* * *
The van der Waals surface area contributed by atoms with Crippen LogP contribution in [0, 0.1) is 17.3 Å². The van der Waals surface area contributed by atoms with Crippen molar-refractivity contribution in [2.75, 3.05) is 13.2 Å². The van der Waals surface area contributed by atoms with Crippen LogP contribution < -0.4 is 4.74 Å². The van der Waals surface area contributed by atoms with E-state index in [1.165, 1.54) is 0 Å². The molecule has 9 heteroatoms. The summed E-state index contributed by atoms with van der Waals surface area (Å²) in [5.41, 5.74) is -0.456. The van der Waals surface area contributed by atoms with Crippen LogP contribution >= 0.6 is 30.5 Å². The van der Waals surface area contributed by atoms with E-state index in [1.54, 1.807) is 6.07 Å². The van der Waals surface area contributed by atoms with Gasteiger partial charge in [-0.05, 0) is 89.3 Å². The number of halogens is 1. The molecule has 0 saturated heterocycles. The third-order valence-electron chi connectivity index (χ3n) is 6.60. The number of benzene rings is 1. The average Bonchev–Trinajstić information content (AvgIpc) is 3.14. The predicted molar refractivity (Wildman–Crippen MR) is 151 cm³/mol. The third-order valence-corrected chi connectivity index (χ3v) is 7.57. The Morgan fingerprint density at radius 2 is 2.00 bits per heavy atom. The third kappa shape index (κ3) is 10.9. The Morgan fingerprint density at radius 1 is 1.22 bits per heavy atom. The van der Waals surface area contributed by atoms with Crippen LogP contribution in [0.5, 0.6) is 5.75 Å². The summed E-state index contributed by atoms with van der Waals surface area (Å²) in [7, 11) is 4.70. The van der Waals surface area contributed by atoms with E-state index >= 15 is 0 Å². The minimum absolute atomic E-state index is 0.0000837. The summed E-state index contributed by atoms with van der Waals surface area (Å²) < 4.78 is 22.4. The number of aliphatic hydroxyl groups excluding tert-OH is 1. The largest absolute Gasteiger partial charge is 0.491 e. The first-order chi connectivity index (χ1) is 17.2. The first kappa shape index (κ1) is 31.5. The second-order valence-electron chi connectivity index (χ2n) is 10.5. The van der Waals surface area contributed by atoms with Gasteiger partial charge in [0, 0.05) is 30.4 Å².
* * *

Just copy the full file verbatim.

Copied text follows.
The van der Waals surface area contributed by atoms with Crippen LogP contribution in [0, 0.1) is 17.3 Å². The van der Waals surface area contributed by atoms with Crippen molar-refractivity contribution in [2.75, 3.05) is 13.2 Å². The van der Waals surface area contributed by atoms with Crippen LogP contribution < -0.4 is 4.74 Å². The van der Waals surface area contributed by atoms with E-state index in [1.165, 1.54) is 0 Å². The molecule has 9 heteroatoms. The summed E-state index contributed by atoms with van der Waals surface area (Å²) in [5.41, 5.74) is -0.456. The van der Waals surface area contributed by atoms with Crippen LogP contribution >= 0.6 is 30.5 Å². The van der Waals surface area contributed by atoms with E-state index in [1.54, 1.807) is 6.07 Å². The van der Waals surface area contributed by atoms with Gasteiger partial charge in [-0.05, 0) is 89.3 Å². The number of halogens is 1. The molecule has 0 saturated heterocycles. The third-order valence-electron chi connectivity index (χ3n) is 6.60. The number of benzene rings is 1. The average Bonchev–Trinajstić information content (AvgIpc) is 3.14. The predicted molar refractivity (Wildman–Crippen MR) is 151 cm³/mol. The third-order valence-corrected chi connectivity index (χ3v) is 7.57. The Morgan fingerprint density at radius 2 is 2.00 bits per heavy atom. The third kappa shape index (κ3) is 10.9. The Morgan fingerprint density at radius 1 is 1.22 bits per heavy atom. The van der Waals surface area contributed by atoms with Crippen LogP contribution in [0.5, 0.6) is 5.75 Å². The summed E-state index contributed by atoms with van der Waals surface area (Å²) in [7, 11) is 4.70. The van der Waals surface area contributed by atoms with E-state index >= 15 is 0 Å². The minimum absolute atomic E-state index is 0.0000837. The summed E-state index contributed by atoms with van der Waals surface area (Å²) < 4.78 is 22.4. The number of aliphatic hydroxyl groups excluding tert-OH is 1. The largest absolute Gasteiger partial charge is 0.491 e. The first-order chi connectivity index (χ1) is 17.2. The first kappa shape index (κ1) is 31.5. The second-order valence-electron chi connectivity index (χ2n) is 10.5. The van der Waals surface area contributed by atoms with Gasteiger partial charge in [0, 0.05) is 30.4 Å².